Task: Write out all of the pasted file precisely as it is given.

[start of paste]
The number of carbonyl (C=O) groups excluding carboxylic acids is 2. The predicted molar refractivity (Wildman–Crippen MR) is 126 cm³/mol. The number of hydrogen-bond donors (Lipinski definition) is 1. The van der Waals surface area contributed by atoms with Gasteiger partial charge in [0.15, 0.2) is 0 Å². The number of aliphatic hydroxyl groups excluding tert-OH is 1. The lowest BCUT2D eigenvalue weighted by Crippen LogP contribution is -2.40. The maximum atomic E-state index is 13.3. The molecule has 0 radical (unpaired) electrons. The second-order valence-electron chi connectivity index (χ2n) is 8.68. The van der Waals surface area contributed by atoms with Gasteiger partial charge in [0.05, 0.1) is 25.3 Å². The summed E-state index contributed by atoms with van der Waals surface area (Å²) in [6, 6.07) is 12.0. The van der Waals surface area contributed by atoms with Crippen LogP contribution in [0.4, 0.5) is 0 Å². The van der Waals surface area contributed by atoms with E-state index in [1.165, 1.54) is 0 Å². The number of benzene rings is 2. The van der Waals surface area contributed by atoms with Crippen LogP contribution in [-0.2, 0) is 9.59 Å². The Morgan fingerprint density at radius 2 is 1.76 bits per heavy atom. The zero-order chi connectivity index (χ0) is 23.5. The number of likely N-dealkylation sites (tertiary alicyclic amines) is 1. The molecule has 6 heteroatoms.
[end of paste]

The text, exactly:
The number of carbonyl (C=O) groups excluding carboxylic acids is 2. The predicted molar refractivity (Wildman–Crippen MR) is 126 cm³/mol. The number of hydrogen-bond donors (Lipinski definition) is 1. The van der Waals surface area contributed by atoms with Gasteiger partial charge in [0.15, 0.2) is 0 Å². The number of aliphatic hydroxyl groups excluding tert-OH is 1. The lowest BCUT2D eigenvalue weighted by Crippen LogP contribution is -2.40. The maximum atomic E-state index is 13.3. The molecule has 0 radical (unpaired) electrons. The second-order valence-electron chi connectivity index (χ2n) is 8.68. The van der Waals surface area contributed by atoms with Gasteiger partial charge in [0.05, 0.1) is 25.3 Å². The summed E-state index contributed by atoms with van der Waals surface area (Å²) in [6, 6.07) is 12.0. The van der Waals surface area contributed by atoms with Crippen LogP contribution in [0.4, 0.5) is 0 Å². The van der Waals surface area contributed by atoms with E-state index in [1.165, 1.54) is 0 Å². The number of benzene rings is 2. The van der Waals surface area contributed by atoms with Crippen LogP contribution in [-0.2, 0) is 9.59 Å². The Morgan fingerprint density at radius 2 is 1.76 bits per heavy atom. The zero-order chi connectivity index (χ0) is 23.5. The number of likely N-dealkylation sites (tertiary alicyclic amines) is 1. The molecule has 6 heteroatoms.